Tuesday, July 17, 2018

|Podcast| Path of Blood - Jonathan Hacker Interview



Photo Content from Jonathan Hacker

PATH OF BLOOD director and producer, Jonathan Hacker is an acclaimed documentary producer and director with numerous awards under his belt including the prestigious BAFTA and RTS awards. He read Modern History at Oxford University and then studied on a Rotary Scholarship at USC film school in Los Angeles. He started working in television drama before focusing on documentaries. His diverse documentary work ranges from high-profile international history series such as Secret Agent and Timewatch for the BBC, to hard-hitting current affairs programs such as Britain’s First Suicide Bombers which also tackled the subject of Al Qaeda.



JEANBOOKNERD PODCAST 2018: EPISODE EIGHT
GUEST: JONATHAN HACKER
JOURNALIST: MARK JOHNSON
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KEY CHARACTERS IN PATH OF BLOOD (IN ORDER OF APPEARANCE)
Abdulaziz al-Mudayhish
Born in Riyadh in 1971, Abdulaziz al-Mudayhish, or Ali as he was known within his cell, was an Al Qaeda member affiliated with Muqrin’s cell network in Riyadh. Ali was chosen to carry out the April 2004 Traffic Directorate bombing, using a GMC packed with over a ton of RDX explosives.

Ali was originally chosen for a compound bombing a month earlier, but this was thwarted by the security forces. Al Qaeda saw no purpose for Ali other than a suicide bombing. His first attempt at his suicide video will is well over two hours long, more than ninety minutes longer than his fellow bombers. He later records it, but struggles to read a script he didn’t write, and displays a lack of conviction and religious education. 

Prince Muhammad bin Nayef Al Saud
Born in Jeddah in 1959, Prince Muhammad bin Nayef bin Abdulaziz was appointed Assistant Minister of Interior for Security Affairs in 1999. He was at the forefront of Saudi Arabia’s counter-terrorism programme since the formation of AQAP. Prince Muhammad is noted for establishing the Munasaha programme for the rehabilitation of those arrested for terrorism and extremism. He was appointed Minister of Interior in November 2012 and crown prince in 2015 but retired from public life in 2017.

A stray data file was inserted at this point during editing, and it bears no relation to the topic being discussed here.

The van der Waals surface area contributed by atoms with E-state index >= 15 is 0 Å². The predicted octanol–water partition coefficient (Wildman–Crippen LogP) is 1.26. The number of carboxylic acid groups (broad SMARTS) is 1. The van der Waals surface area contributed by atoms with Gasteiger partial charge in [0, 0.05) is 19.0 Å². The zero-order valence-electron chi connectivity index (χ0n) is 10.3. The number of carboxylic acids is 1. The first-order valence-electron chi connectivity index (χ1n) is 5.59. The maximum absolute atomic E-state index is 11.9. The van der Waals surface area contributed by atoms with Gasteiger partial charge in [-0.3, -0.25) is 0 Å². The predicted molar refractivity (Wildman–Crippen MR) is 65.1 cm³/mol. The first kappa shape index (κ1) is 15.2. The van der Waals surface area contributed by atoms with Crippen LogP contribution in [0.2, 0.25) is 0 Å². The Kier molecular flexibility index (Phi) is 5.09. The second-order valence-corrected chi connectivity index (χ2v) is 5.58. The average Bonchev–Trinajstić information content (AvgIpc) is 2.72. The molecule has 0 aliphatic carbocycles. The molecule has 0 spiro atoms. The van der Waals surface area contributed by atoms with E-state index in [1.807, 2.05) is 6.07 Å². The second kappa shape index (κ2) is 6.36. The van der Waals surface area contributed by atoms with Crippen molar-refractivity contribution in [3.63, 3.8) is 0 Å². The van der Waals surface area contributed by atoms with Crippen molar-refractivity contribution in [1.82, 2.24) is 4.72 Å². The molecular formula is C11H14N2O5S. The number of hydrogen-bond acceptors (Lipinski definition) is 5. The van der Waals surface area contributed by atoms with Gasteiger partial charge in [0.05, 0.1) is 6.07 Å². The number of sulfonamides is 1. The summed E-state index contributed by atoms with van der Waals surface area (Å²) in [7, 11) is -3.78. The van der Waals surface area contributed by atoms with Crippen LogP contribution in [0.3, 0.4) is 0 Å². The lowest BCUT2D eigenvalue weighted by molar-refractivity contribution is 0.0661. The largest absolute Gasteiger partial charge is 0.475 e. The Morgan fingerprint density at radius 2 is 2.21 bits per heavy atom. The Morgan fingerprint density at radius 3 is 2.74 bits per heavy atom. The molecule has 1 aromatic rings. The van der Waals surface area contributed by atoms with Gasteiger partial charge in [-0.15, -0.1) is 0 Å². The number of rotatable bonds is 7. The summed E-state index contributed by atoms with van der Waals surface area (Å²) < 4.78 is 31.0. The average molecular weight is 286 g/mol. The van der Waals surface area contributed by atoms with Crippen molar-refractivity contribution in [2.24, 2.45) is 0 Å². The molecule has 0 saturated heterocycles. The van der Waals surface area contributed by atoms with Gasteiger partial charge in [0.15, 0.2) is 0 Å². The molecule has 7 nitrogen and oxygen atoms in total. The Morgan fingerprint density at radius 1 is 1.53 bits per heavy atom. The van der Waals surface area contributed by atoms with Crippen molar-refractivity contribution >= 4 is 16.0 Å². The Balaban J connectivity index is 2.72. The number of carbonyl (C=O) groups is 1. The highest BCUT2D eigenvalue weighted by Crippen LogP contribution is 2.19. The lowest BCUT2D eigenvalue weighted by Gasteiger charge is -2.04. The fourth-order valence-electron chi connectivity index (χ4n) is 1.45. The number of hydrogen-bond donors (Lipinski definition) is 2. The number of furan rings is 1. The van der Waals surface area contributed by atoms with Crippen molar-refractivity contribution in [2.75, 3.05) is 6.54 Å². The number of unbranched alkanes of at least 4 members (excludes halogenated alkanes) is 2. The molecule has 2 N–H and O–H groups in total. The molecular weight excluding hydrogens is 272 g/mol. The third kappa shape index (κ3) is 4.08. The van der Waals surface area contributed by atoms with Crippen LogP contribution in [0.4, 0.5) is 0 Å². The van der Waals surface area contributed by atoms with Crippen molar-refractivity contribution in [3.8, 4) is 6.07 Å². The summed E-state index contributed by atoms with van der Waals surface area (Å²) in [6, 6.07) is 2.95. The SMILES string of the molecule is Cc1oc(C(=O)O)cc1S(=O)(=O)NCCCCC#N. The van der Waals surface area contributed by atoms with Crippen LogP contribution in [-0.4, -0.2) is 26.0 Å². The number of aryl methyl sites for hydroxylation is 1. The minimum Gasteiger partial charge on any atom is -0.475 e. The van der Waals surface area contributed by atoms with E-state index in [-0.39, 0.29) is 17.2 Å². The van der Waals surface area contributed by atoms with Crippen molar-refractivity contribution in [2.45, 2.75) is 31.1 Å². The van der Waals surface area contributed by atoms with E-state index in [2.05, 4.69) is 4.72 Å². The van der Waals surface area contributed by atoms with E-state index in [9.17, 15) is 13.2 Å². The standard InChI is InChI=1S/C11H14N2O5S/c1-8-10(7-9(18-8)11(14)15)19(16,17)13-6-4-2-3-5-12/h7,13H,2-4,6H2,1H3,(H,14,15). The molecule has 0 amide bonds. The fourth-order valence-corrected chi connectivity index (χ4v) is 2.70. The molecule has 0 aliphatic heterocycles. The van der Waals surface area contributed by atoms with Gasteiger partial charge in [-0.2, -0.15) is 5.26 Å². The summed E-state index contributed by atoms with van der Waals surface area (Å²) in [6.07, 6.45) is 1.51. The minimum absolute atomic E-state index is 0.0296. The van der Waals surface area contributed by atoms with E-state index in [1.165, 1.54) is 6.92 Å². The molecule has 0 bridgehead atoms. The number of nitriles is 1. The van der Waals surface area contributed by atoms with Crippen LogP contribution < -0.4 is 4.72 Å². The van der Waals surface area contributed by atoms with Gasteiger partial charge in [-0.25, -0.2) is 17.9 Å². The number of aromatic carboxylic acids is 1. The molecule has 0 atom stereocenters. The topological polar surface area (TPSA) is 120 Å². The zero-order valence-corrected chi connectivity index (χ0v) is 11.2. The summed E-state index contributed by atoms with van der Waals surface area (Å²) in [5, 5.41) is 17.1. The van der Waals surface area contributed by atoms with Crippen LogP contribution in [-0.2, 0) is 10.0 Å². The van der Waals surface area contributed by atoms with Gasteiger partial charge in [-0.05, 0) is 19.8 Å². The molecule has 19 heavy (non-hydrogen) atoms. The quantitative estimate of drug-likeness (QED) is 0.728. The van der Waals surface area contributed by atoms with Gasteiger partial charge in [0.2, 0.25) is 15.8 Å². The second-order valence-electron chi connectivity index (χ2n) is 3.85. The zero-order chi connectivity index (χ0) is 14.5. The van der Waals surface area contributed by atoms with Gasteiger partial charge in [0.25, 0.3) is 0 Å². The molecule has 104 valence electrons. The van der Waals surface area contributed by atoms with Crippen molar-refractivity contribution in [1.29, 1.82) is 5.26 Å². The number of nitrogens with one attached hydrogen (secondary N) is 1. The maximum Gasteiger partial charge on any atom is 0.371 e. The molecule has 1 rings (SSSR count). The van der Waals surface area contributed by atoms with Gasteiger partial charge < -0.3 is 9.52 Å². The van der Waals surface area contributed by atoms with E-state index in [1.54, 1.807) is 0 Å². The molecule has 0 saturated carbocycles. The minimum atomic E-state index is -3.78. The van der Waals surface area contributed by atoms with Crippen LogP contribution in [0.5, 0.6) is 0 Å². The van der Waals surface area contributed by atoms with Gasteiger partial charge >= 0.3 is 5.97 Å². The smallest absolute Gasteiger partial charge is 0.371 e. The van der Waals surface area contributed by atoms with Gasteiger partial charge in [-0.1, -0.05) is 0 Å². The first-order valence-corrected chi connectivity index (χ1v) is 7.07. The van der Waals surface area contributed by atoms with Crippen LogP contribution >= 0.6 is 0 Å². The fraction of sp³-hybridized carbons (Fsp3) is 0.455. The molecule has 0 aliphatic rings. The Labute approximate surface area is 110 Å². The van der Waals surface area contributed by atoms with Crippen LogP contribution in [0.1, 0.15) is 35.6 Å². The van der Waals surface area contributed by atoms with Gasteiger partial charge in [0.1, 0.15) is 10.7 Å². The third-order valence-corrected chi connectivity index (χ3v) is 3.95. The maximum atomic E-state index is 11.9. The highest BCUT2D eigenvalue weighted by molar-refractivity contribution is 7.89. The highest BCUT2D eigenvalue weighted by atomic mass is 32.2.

King Abdullah bin Abdulaziz Al Saud
Born in Riyadh in 1924, King Abdullah bin Abdulaziz rose to prominence when he was made commander of the Saudi National Guard in 1963. Upon the death of King Khalid in 1982, he was appointed crown prince under his half-brother King Fahd, while also maintaining his position as head of the National Guard. He became king following the death of Fahd in August 2005. King Abdullah was seen as a moderately progressive ruler, having implemented a series of gradual reforms across many areas of Saudi society including education, the judiciary, the economy, healthcare, welfare and infrastructure. He died in January 2015 and was succeeded by his brother, the current king Salman.

Turki al-Dandani
Born in Sakaka in al-Jawf province in 1974, Turki al-Dandani was the head of the Riyadh cell which carried out the compound bombings in May 2003. From 8th May 2003, four days prior to the Riyadh bombings, until his death on 7th July, Dandani was named Saudi Arabia’s most wanted terrorist.

As a result, Dandani fled north in an attempt in leave the country from his home province of al-Jawf. It was here on 7th July 2003, in the town of Suwayr, that the security forces caught up with him. He and his men barricaded themselves into a mosque before huddling around a grenade and detonating it. 

Abdullah al-Rashoud
Born outside Riyadh in 1973, Abdullah al-Rashoud was a prominent Al Qaeda scholar and firebrand preacher based in and around the capital. In October 2003 Rashoud released an online video lecture entitled ‘Incite the believers’ in which he expounds the call for jihad in Saudi Arabia, particularly encouraging young men to join their cause. Rashoud was added to the MOI’s most-wanted list in December 2003 and went into hiding for a period of two years before moving to the Iraqi city of al-Qa’im where he re-joined Al Qaeda. Abu Musab al-Zarqawi reported Rashoud’s death following a US air strike on 24th June 2005, giving an indication of Rashoud’s importance within the organisation.

Amr al-Shihri
Amr al-Shihri was an Al Qaeda member affiliated with the cell that carried out the Muhaya compound bombing in November 2003. Shihri was wounded in a raid on an Al Qaeda safe house in the Suwaidi neighbourhood of Riyadh on 6th November 2003. Cell leaders decided that taking him to hospital was too risky and he was left to die in a sound-proof room. His funeral prayers were led by Abdullah al-Rashoud before his body was taken into the desert outside of Riyadh and buried. His body was discovered by the security services in February 2004.